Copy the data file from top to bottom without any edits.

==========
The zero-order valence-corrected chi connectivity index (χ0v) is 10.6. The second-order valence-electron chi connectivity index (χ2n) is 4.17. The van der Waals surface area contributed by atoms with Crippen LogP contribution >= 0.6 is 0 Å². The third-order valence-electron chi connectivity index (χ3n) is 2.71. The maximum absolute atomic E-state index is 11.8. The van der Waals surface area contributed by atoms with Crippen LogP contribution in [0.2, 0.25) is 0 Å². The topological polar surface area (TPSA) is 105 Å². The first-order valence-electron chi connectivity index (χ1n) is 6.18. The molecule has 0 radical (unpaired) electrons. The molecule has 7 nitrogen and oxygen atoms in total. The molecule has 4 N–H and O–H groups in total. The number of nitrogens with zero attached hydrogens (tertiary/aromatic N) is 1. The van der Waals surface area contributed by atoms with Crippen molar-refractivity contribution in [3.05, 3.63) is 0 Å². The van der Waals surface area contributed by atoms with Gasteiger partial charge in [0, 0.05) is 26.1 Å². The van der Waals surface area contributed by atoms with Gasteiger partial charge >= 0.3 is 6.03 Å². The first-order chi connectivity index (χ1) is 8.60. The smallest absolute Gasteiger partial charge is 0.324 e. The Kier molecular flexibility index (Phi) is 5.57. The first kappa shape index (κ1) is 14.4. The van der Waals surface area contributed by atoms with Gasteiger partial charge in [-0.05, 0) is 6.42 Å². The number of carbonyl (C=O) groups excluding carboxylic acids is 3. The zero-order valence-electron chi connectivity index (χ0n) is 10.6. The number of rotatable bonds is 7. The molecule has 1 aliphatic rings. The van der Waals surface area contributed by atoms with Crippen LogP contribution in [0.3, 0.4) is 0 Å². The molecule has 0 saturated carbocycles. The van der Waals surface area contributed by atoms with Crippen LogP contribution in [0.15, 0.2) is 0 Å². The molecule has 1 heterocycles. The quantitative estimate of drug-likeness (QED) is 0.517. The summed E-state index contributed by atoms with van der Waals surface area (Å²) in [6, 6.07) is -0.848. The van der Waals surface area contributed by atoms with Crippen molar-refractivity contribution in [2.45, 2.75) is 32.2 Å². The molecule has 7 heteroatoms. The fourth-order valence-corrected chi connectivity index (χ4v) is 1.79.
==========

The zero-order valence-corrected chi connectivity index (χ0v) is 10.6. The second-order valence-electron chi connectivity index (χ2n) is 4.17. The van der Waals surface area contributed by atoms with Crippen LogP contribution >= 0.6 is 0 Å². The third-order valence-electron chi connectivity index (χ3n) is 2.71. The maximum absolute atomic E-state index is 11.8. The van der Waals surface area contributed by atoms with Crippen LogP contribution in [0.2, 0.25) is 0 Å². The topological polar surface area (TPSA) is 105 Å². The first-order valence-electron chi connectivity index (χ1n) is 6.18. The molecule has 0 radical (unpaired) electrons. The molecule has 7 nitrogen and oxygen atoms in total. The molecule has 4 N–H and O–H groups in total. The number of nitrogens with zero attached hydrogens (tertiary/aromatic N) is 1. The van der Waals surface area contributed by atoms with Crippen molar-refractivity contribution in [3.05, 3.63) is 0 Å². The van der Waals surface area contributed by atoms with Gasteiger partial charge in [0, 0.05) is 26.1 Å². The van der Waals surface area contributed by atoms with Gasteiger partial charge >= 0.3 is 6.03 Å². The first-order chi connectivity index (χ1) is 8.60. The smallest absolute Gasteiger partial charge is 0.324 e. The Kier molecular flexibility index (Phi) is 5.57. The first kappa shape index (κ1) is 14.4. The van der Waals surface area contributed by atoms with Gasteiger partial charge in [-0.05, 0) is 6.42 Å². The number of carbonyl (C=O) groups excluding carboxylic acids is 3. The zero-order valence-electron chi connectivity index (χ0n) is 10.6. The number of rotatable bonds is 7. The molecule has 1 aliphatic rings. The van der Waals surface area contributed by atoms with Crippen LogP contribution in [0.3, 0.4) is 0 Å². The molecule has 0 saturated carbocycles. The van der Waals surface area contributed by atoms with Crippen LogP contribution in [0.15, 0.2) is 0 Å². The molecule has 1 heterocycles. The quantitative estimate of drug-likeness (QED) is 0.517. The summed E-state index contributed by atoms with van der Waals surface area (Å²) in [6, 6.07) is -0.848. The van der Waals surface area contributed by atoms with Crippen molar-refractivity contribution in [2.45, 2.75) is 32.2 Å². The molecule has 7 heteroatoms. The fourth-order valence-corrected chi connectivity index (χ4v) is 1.79.